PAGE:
Most of us have experienced the incredible, mood-altering power of music.
- Posted on Sep 17th 2010 12:30PM by Spinner
Dolores L. Hamm
Featuring a host of never-before-published photos, brand new interviews and even FBI files and court documents, 'Becoming Jimi Hendrix' reveals the complexity behind one of the greatest guitarists of all time. Check out an exclusive excerpt of the book below that details Hendrix's youth in the Seattle music scene.
By his late teens, Jimi was playing in local bands. First, it was the Velvetones and the Rocking Kings, followed by Thomas and the Tomcats. He practiced every spare moment he had, even if some of his strings were broken. When he didn't have his guitar with him, he pretended he did.
"One day I was walking down the hall," recalled his Garfield High School classmate Mike Tagawa, "and here was Hendrix coming in the other direction playing air guitar." Tagawa asked Jimi where his books were. "He gave me that nice warm smile of his and said, 'I don't need my books. I've got my guitar.'"
Jimi, introverted, fearful of his future, never able to bring friends over to his house, was bullied by some of boys, who saw him as peculiar and aloof. Once, friends saw Jimi chased across a football field by a boy he would not let hold his guitar. Eventually, Jimi was knocked to the turf, punched, and kicked. He suffered the blows, rather than releasing the guitar and risking damage to it.
In spite of the indignities Jimi faced, his mind craved new musical experiences. He listened to Seattle's two black radio stations, KFKF and KZAM. They played many of the top R&B and soul hits. Jimi's early interest in John Lee Hooker, B.B. and Albert King, and other bluesmen now incorporated rock-and-roll acts such as Fats Domino, Chuck Berry and Little Richard.
As if an omen of Jimi's musical future, he and Leon one day spotted a shiny Cadillac parked outside the house of their neighbor, Mrs. Penniman, whom they knew through their church, Goodwill Baptist, at 14th and Spring. Richard Penniman, aka Little Richard, was there visiting his mother. He had left show business to preach the gospel and invited the boys to come. Jimi and Leon went both nights. Jimi could never have predicted that in a few short years he would be playing guitar in Little Richard's re-formed band, battling with the singer for the spotlight.
Hendrix's first electric guitar was a white Supro Ozark. After it was stolen at a dance, Jimi got a cheaper, green Danelectro, which his father bought him at Myers Music Store in downtown Seattle. His school friends nicknamed it the "Chiang Kai-shek guitar" because it had been made in China. It was cheap and had a tinny sound, and to compensate for the instrument's limitations, he painted it different colors: red one week, purple another and then back to green.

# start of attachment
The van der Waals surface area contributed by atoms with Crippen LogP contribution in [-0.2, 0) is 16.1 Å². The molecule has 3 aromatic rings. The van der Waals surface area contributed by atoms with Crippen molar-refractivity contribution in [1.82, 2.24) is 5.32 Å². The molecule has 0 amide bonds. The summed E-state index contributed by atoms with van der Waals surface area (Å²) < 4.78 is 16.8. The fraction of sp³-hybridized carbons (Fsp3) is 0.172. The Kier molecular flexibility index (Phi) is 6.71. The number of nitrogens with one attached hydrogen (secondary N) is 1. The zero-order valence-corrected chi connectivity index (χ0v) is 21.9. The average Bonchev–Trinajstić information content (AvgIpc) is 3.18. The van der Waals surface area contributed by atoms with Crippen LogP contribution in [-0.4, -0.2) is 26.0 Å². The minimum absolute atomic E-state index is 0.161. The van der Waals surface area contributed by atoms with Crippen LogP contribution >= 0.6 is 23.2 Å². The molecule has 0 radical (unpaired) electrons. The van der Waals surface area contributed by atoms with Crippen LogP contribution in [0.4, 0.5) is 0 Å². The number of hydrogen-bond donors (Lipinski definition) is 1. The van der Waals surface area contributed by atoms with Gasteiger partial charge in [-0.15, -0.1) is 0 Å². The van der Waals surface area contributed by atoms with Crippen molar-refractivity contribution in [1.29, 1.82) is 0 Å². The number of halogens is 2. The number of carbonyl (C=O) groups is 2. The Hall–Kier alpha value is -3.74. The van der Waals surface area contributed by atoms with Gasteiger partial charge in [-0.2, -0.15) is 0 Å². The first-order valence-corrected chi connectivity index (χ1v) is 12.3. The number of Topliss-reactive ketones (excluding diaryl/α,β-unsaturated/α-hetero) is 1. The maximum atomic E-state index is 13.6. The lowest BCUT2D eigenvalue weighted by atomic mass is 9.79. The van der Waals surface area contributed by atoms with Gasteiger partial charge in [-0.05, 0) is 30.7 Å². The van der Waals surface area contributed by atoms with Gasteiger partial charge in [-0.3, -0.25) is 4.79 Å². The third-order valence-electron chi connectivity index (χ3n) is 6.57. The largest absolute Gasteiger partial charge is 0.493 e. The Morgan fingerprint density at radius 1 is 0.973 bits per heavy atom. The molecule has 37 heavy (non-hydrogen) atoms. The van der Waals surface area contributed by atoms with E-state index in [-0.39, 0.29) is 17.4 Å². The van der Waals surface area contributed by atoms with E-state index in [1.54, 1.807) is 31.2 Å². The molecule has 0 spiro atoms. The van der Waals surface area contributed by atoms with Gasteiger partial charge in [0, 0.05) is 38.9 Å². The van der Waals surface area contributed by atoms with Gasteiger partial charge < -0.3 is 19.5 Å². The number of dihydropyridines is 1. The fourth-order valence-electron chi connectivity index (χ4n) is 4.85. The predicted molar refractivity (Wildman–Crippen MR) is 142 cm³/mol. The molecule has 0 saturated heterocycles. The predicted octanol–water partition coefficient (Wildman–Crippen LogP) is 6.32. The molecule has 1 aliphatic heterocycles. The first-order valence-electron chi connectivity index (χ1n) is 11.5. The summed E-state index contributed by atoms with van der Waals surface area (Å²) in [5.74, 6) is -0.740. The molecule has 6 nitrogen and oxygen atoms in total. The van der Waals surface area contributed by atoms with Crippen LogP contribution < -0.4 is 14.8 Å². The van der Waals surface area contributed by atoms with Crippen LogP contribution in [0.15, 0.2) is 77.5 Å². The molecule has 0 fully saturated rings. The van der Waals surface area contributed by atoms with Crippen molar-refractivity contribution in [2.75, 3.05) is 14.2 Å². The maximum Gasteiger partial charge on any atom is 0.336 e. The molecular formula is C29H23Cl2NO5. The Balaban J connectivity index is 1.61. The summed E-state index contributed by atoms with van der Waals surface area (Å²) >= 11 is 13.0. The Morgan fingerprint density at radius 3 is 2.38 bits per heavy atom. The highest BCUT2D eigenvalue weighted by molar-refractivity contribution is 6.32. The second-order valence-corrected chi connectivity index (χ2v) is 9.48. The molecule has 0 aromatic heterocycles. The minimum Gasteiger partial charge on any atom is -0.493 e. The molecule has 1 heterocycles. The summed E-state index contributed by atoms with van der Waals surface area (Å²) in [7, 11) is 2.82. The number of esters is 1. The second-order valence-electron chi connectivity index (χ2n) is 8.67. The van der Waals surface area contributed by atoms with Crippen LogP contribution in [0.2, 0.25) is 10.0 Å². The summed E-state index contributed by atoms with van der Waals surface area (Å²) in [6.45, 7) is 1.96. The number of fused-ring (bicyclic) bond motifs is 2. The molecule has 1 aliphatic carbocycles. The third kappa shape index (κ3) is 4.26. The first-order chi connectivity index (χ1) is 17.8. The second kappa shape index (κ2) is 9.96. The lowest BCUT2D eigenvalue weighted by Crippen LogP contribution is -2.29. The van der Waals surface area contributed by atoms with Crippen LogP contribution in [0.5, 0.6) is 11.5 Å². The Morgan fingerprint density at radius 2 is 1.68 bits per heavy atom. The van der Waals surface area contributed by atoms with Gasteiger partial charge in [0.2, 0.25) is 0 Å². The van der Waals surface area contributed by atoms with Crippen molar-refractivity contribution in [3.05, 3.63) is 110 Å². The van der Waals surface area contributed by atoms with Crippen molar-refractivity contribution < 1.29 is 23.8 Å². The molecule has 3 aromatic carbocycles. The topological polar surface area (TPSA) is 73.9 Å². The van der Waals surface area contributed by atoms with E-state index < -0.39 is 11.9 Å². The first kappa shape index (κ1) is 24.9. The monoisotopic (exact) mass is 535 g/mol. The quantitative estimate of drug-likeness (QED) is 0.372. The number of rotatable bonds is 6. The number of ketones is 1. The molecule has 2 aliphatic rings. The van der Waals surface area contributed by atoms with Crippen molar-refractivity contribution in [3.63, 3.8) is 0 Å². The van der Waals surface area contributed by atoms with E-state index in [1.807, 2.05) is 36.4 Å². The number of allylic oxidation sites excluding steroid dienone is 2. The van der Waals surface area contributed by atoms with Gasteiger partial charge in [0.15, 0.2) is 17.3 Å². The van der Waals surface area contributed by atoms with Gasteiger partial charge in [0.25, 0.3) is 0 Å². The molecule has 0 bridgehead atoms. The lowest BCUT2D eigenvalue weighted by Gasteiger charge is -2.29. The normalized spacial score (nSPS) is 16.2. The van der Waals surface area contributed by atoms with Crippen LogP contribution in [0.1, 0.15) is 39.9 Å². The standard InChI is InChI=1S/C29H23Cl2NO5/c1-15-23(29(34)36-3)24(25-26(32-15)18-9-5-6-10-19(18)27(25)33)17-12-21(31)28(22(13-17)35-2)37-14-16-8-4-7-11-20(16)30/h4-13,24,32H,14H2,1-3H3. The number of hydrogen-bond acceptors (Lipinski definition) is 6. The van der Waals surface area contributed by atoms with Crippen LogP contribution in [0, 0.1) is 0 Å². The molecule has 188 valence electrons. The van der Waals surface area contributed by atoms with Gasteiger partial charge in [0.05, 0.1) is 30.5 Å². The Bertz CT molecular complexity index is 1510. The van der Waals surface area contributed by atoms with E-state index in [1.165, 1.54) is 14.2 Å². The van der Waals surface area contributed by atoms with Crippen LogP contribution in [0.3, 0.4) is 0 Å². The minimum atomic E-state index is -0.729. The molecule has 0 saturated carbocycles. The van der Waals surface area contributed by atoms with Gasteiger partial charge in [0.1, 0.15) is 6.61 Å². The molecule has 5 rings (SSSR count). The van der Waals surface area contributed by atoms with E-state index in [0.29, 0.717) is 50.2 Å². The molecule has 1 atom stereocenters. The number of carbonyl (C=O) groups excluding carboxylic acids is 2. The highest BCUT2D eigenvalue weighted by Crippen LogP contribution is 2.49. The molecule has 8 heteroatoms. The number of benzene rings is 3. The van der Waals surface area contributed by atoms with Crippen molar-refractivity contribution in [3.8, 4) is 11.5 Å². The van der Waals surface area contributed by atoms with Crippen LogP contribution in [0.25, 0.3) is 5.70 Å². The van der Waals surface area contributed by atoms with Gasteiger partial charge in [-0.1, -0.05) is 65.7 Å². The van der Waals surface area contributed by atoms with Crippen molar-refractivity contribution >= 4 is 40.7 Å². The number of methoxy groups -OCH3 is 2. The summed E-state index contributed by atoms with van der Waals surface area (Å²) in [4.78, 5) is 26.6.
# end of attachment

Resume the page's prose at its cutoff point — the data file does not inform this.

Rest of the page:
At dances, Jimi used it to play popular songs such as 'Rockin' Robin,' 'Do You Want to Dance' and 'Yakety Yak.' As his style improved, he composed an original tune in the key of C called 'Jimmy's Blues.'
As Jimi got older, he played a club south of Seattle by the name of the Spanish Castle, which he later reminisced about in a song he titled 'Spanish Castle Magic': "It's very far away/It takes about half a day/To get there If we travel by my, uh, dragonﬂy."
The dragonfly was metaphorically the old, green Plymouth Fury with pronounced wings that one of the bands Jimi sat in with drove, when it wasn't broken down, to gigs. Leon tagged along with Jimi and looked forward to the shows at the Spanish Castle, its external square turrets and neon light cutting through the mist of Pacific Northwest nights. Jimi's little brother also looked forward to a free hot dog and French fries while the band played. On certain late nights, Leon slept under the stage.
But once at Birdland, another local club, the girlfriend of a Rocking Kings band member was very taken by Jimi's quiet, loner persona. During a break, Jimi was invited into the men's room for a band meeting. He exited, his face puffy and slightly bloody, beaten up by his jealous bandmate. Jimi quit the Rocking Kings. The band broke up shortly thereafter. Fred Rollins, the group's leader, was scheduled to join the army.
The next time Jimi saw him, Rollins was on furlough, wearing his paratrooper's uniform. Many of his friends, including Jimi, were impressed by the "Screaming Eagle" patch prominently displayed on Rollins's arm.
Jimi's early bands recognized his brilliance, but in a pattern that would repeat itself, he was unable to contain his need to create new sounds while playing cover songs. He was continually fired for cutting loose with screeching, whirring, fuzzy or wailing sounds that hardly fit the songs being played.
No one understood what he was trying to do, and his compulsion to branch out sonically puzzled his fellow musicians and audiences. Once, an amplifier had been partially busted by Jimi's excessive volume. The metallic sound from the damaged speaker excited Jimi, but when he brought it to another musician's attention, all he got was a strange stare.
Jimi had played Birdland numerous times. Despite Garfield High's ethnic mix of black, white, Asian and Hispanic students, despite Jimi's home at the Yesler Terrace projects -- one of the most ethnically diverse in the United States -- Birdland was the furthest a Negro band could possibly go in the Seattle music scene of 1961. He was trapped in his fragmented family, in the region, in poverty and in the music of the time.
From the book 'Becoming Jimi Hendrix' by Brad Schreiber and Steven Roby. Reprinted by arrangement with Da Capo Press, a member of the Perseus Books Group. Copyright © 2010.
Brad Schreiber is a Los Angeles journalist, screenwriter, producer, and author of five books. His latest, co-authored with Steve Roby, is 'Becoming Jimi Hendrix : From Southern Crossroads to Psychedelic London, the Untold Story of a Musical Genius.' Read his blog on Red Room.